So coming back to your point there, you know, if we've got, you know, a tax savvy finance pro, and I like using, you know, tax savvy finance probes, you know. This this is my sweet spot in terms of audience, but techs have a finance pro. And if they're using tools that enable them to quickly share and relay information to their internal customers. So so somebody comes to to me as a, you know, either somebody in in FPA or fine controller, you know, or something like that and says, I could really do it with some help with this, you know. And and then they do a screen recording.
If a couple of the reports, they've got maybe they've got some dash boards, maybe it's just an Excel pivot chart or something like that, and just walks them through it to say, well, here's a couple of things that might help with that, which which of them is is closely aligned. That way, you're not making any assumptions. You're not having to make sure that you email, like, backwards and forwards. And instead, you're able to say, look, here's a thirty second video. What do you want from me? And I think immediately that removes the barrier of what we're talking there about just mindless chat messages and emails going backwards and forwards, and it's focusing more on the value and an actual proper nuance to something instead of just being a a zombie sending reports here there and everywhere. Well, you know what's even faster to solve that problem? Yeah.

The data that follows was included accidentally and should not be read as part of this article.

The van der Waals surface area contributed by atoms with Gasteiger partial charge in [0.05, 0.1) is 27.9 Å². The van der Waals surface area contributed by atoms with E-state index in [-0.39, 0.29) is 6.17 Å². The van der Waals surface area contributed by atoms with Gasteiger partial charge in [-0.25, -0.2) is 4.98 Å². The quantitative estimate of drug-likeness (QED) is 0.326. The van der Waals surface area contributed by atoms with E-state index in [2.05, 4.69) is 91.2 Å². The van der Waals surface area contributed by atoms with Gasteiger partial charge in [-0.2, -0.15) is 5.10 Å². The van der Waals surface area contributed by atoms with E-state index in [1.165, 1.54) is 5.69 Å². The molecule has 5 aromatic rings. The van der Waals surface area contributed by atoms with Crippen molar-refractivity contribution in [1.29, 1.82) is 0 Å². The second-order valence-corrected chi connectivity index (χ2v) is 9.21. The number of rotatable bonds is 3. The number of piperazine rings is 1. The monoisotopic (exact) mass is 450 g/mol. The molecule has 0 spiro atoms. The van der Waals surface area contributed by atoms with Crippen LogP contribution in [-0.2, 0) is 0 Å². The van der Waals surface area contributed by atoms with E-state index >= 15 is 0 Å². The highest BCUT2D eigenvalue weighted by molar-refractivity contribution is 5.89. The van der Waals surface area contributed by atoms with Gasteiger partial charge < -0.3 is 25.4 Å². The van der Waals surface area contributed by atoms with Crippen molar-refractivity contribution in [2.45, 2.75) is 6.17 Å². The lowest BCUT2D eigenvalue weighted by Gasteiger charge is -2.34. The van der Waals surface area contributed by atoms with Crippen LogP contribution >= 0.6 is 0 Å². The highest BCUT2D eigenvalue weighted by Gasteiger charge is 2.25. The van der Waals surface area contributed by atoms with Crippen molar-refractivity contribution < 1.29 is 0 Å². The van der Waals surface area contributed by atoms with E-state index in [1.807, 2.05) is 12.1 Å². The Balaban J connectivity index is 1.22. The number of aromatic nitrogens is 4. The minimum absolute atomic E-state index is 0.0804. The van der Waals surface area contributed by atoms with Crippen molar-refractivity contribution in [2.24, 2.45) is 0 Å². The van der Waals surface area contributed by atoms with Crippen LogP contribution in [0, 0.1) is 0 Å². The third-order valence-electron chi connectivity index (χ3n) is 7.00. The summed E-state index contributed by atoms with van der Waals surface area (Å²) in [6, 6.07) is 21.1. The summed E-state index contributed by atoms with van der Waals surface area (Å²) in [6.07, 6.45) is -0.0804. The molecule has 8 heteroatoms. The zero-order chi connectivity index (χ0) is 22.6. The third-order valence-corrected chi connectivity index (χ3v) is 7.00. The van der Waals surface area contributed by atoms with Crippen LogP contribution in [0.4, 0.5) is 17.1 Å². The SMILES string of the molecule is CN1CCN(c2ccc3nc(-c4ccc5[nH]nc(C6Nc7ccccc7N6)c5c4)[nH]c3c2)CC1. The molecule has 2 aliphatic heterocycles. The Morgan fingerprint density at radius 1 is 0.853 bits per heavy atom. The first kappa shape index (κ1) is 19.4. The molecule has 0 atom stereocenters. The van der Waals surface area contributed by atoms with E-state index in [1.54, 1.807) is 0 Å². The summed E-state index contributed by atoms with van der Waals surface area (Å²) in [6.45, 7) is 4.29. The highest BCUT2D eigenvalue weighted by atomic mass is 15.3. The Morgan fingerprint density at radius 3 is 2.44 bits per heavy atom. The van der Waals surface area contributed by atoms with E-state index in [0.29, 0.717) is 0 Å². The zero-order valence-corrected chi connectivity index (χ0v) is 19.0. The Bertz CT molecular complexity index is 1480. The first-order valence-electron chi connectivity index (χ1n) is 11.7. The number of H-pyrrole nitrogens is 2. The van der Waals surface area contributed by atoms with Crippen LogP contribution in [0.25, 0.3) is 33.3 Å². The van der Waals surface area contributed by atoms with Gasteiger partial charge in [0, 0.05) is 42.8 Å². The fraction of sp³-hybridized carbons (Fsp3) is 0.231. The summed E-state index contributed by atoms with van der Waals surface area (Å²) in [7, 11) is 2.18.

What we're building with Chad with CFO chat. Because I'm I'm just listening to you explain, like, how finance teams are overwhelmed. The folks just blobbing things over over email to him. I need this report. I need this to be changed. I need that. And you know who doesn't? Care about stupid questions or repetitive things or minor changes to graphs? AI. Yes. So So it's interesting, like, that I think a lot of that back and forth, a lot of that problem that you're talking about yes, video is great in in a team scenario, but what's even kind of a step further is is kind of what we're what we're building with with CFO chat. And and maybe I can just explain just for context. I know you're aware, but maybe for your audience of what we're building with with CFO, Chad. And I think it's just a good segue for for in the in the business. Fili boots. Yeah. But for the nations here. So nobody's gonna tell us enough for talking about a particular solution. So So Yeah. But Although, I don't know. Maybe Loom wants to be a sponsor of the pod app. Yeah. Of some Let's But yeah. So just just to kind of bring it full circle here.
You know, I'm a cofounder of this company, Survey, and we build financial planning and analysis tools for founding teams. We have two tools. We have Stirpy Planning. That's an early stage tool. It's all driver based, all assumptions based. Not connected to any sort of live data sources. Really great tool. It's been used by thousands and thousands of founders in in in ninety eight countries build simple forecasts. We have this new tool called Stirpy Plus and it's connected to live data sources. And so what we do is what we We connect all your live data, so from your GL. So whether that's zero QuickBooks and NetSuite name it, and then we also layer in operational data. To build what we consider to be a full living model of the business. And then we've actually introduced GPT four into that in the form of what we're calling CFO chat. And so CFO chat is a Always available.